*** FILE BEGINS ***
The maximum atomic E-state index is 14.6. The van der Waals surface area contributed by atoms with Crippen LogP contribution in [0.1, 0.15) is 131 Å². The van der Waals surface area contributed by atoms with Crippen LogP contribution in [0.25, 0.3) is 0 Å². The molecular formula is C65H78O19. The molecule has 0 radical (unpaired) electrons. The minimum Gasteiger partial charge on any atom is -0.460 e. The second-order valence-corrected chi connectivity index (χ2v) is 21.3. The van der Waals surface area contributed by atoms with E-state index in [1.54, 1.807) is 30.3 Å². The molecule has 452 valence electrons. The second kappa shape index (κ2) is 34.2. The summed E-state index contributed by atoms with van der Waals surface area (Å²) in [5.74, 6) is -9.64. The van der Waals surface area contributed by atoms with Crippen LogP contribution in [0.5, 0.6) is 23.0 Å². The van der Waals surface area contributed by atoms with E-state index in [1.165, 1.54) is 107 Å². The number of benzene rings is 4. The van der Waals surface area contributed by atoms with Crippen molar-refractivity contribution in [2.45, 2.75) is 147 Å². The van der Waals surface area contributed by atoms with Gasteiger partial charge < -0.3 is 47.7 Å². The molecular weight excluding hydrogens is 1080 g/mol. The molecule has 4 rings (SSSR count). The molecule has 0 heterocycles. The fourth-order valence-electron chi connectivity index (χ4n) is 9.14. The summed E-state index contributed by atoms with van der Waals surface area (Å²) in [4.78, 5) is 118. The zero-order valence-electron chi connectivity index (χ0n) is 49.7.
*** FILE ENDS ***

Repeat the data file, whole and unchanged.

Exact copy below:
The maximum atomic E-state index is 14.6. The van der Waals surface area contributed by atoms with Crippen LogP contribution in [0.1, 0.15) is 131 Å². The van der Waals surface area contributed by atoms with Crippen LogP contribution in [0.25, 0.3) is 0 Å². The molecular formula is C65H78O19. The molecule has 0 radical (unpaired) electrons. The minimum Gasteiger partial charge on any atom is -0.460 e. The second-order valence-corrected chi connectivity index (χ2v) is 21.3. The van der Waals surface area contributed by atoms with E-state index in [1.54, 1.807) is 30.3 Å². The molecule has 452 valence electrons. The second kappa shape index (κ2) is 34.2. The summed E-state index contributed by atoms with van der Waals surface area (Å²) in [5.74, 6) is -9.64. The van der Waals surface area contributed by atoms with Crippen LogP contribution in [0.5, 0.6) is 23.0 Å². The van der Waals surface area contributed by atoms with E-state index in [1.165, 1.54) is 107 Å². The number of benzene rings is 4. The van der Waals surface area contributed by atoms with Crippen molar-refractivity contribution in [2.45, 2.75) is 147 Å². The van der Waals surface area contributed by atoms with Gasteiger partial charge < -0.3 is 47.7 Å². The molecular weight excluding hydrogens is 1080 g/mol. The molecule has 4 rings (SSSR count). The molecule has 0 heterocycles. The fourth-order valence-electron chi connectivity index (χ4n) is 9.14. The summed E-state index contributed by atoms with van der Waals surface area (Å²) in [4.78, 5) is 118. The zero-order valence-electron chi connectivity index (χ0n) is 49.7.